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FeaturesNewsIBA regrets BASL’s condemnation of UN expert panel

IBA regrets BASL’s condemnation of UN expert panel

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The International Bar Association’s Human Rights Institute says it is disappointed by the recent resolution of the Bar Association of Sri Lanka condemning both the appointment of the UN expert panel and its subsequent report.

IBA-HRI says in a statement the panel was appointed to advise the UN secretary-general on issues of accountability with regard to international humanitarian and human rights law violations allegedly committed by both the government of Sri Lanka and the insurgent LTTE during the final stages of the internal armed conflict in Sri Lanka.
Nevertheless, the BASL denounces the findings and recommendations of the report and calls upon the UN chief to refrain from taking any action aimed at directly or otherwise implementing the recommendations of the said panel of experts.

The establishment of an independent commission of inquiry into alleged war crimes and human rights violations is one of the recommendations to which the BASL objects.

‘We believe that bar associations are uniquely placed to play a vital, leading role in the promotion of human rights, the rule of law and the fair administration of justice,’ said Sternford Moyo, IBAHRI co-chair.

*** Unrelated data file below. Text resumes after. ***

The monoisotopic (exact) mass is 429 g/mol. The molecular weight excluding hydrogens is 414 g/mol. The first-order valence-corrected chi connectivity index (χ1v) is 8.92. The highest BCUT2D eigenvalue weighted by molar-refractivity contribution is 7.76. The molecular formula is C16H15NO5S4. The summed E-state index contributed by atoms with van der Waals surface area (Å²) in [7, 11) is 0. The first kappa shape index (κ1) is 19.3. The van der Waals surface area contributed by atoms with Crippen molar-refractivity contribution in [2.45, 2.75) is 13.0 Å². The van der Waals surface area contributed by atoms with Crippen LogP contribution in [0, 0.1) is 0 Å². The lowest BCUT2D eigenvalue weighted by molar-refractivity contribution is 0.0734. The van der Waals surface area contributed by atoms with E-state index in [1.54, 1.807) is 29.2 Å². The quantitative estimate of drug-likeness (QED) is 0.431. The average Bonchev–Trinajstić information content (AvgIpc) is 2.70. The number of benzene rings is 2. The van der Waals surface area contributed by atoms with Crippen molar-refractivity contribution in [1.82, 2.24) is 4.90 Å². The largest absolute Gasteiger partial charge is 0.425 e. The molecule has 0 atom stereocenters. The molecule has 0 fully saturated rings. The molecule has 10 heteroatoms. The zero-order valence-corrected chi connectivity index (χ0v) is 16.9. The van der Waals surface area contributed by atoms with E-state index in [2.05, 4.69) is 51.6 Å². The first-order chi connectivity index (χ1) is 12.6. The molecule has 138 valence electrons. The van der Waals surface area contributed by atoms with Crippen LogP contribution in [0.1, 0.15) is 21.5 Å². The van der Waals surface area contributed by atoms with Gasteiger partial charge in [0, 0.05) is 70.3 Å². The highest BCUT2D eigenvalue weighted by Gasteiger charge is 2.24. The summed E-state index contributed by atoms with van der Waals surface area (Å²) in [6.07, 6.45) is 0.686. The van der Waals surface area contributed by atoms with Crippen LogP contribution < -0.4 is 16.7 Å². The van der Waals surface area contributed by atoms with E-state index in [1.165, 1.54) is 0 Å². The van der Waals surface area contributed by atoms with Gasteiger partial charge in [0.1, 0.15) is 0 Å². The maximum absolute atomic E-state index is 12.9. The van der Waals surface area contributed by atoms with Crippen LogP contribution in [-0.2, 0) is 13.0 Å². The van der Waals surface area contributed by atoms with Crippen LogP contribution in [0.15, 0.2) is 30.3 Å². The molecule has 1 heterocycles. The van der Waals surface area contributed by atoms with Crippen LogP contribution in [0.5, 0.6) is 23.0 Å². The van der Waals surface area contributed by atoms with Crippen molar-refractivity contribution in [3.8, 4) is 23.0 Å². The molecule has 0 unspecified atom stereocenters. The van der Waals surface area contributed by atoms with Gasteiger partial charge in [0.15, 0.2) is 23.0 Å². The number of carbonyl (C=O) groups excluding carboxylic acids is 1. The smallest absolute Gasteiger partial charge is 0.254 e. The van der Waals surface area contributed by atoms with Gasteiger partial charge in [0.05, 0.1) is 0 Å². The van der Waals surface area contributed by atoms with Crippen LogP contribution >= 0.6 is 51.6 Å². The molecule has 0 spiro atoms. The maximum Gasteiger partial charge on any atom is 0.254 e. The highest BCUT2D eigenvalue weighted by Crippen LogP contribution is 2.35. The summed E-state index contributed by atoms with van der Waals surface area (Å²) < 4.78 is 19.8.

‘Accountability for violations of international humanitarian and human rights law is fundamental to the rule of law and the United Nations’ mandate to maintain international peace and security. We note with regret and disappointment the resolution of the Bar Association of Sri Lanka’.

Following the recent broadcast of the United Kingdom’s Channel 4 News documentary, ‘Sri Lanka’s Killing Fields’, the  IBAHRI expressed grave concern in relation to the increasing amount of evidence of alleged violations of international humanitarian law and international human rights law by both sides during the conflict between the government of Sri Lanka and the LTTE.

‘The IBA strives to promote the rule of law and the principles and aims of the United Nations and holds these goals collectively with its member bar associations. These principles were embodied in the work of the late Desmond Fernando PC, the former President of the BASL and the first Sri Lankan President of the International Bar Association, who fought tirelessly to strengthen the independence of the Sri Lankan legal profession and its efforts to uphold human rights and the rule of law.’ said Dr Mark Ellis, IBA Executive Director.

‘We urge the Bar Association of Sri Lanka to take a lead in advocating for constructive engagement with the international community on the issue of accountability and for a thorough investigation of alleged violations of international humanitarian and human rights law to achieve the shared goals of justice, reconciliation, and lasting peace for the people of Sri Lanka.’ he said.
SLM
 

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